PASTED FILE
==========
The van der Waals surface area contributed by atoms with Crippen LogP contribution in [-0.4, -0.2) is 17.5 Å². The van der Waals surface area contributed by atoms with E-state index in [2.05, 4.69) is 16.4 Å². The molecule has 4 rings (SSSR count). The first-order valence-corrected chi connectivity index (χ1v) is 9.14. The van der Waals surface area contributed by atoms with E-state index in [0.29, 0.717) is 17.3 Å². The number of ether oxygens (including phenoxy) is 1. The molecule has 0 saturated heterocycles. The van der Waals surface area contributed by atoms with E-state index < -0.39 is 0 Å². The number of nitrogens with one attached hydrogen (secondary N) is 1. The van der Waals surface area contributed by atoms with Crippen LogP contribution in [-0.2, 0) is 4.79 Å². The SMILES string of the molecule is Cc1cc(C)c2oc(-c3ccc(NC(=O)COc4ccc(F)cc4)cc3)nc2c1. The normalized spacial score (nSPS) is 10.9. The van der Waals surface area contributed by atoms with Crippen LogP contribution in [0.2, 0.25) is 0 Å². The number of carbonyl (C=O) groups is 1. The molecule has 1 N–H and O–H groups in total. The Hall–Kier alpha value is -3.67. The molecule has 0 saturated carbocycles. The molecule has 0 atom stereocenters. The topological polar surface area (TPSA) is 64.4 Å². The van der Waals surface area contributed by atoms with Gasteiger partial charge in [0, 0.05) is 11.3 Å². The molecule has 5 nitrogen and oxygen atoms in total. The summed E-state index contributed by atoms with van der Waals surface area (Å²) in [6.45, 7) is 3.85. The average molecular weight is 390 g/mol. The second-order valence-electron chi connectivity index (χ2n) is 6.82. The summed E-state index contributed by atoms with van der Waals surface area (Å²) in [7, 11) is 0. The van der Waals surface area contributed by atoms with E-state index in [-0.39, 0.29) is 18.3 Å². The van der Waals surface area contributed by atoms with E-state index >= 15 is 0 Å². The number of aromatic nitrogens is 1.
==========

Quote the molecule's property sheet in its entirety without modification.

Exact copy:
The van der Waals surface area contributed by atoms with Crippen LogP contribution in [-0.4, -0.2) is 17.5 Å². The van der Waals surface area contributed by atoms with E-state index in [2.05, 4.69) is 16.4 Å². The molecule has 4 rings (SSSR count). The first-order valence-corrected chi connectivity index (χ1v) is 9.14. The van der Waals surface area contributed by atoms with E-state index in [0.29, 0.717) is 17.3 Å². The number of ether oxygens (including phenoxy) is 1. The molecule has 0 saturated heterocycles. The van der Waals surface area contributed by atoms with E-state index < -0.39 is 0 Å². The number of nitrogens with one attached hydrogen (secondary N) is 1. The van der Waals surface area contributed by atoms with Crippen LogP contribution in [-0.2, 0) is 4.79 Å². The SMILES string of the molecule is Cc1cc(C)c2oc(-c3ccc(NC(=O)COc4ccc(F)cc4)cc3)nc2c1. The normalized spacial score (nSPS) is 10.9. The van der Waals surface area contributed by atoms with Crippen LogP contribution in [0.2, 0.25) is 0 Å². The number of carbonyl (C=O) groups is 1. The molecule has 1 N–H and O–H groups in total. The Hall–Kier alpha value is -3.67. The molecule has 0 saturated carbocycles. The molecule has 0 atom stereocenters. The topological polar surface area (TPSA) is 64.4 Å². The van der Waals surface area contributed by atoms with Gasteiger partial charge in [0, 0.05) is 11.3 Å². The molecule has 5 nitrogen and oxygen atoms in total. The summed E-state index contributed by atoms with van der Waals surface area (Å²) in [6.45, 7) is 3.85. The average molecular weight is 390 g/mol. The second-order valence-electron chi connectivity index (χ2n) is 6.82. The summed E-state index contributed by atoms with van der Waals surface area (Å²) in [7, 11) is 0. The van der Waals surface area contributed by atoms with E-state index in [-0.39, 0.29) is 18.3 Å². The van der Waals surface area contributed by atoms with E-state index >= 15 is 0 Å². The number of aromatic nitrogens is 1.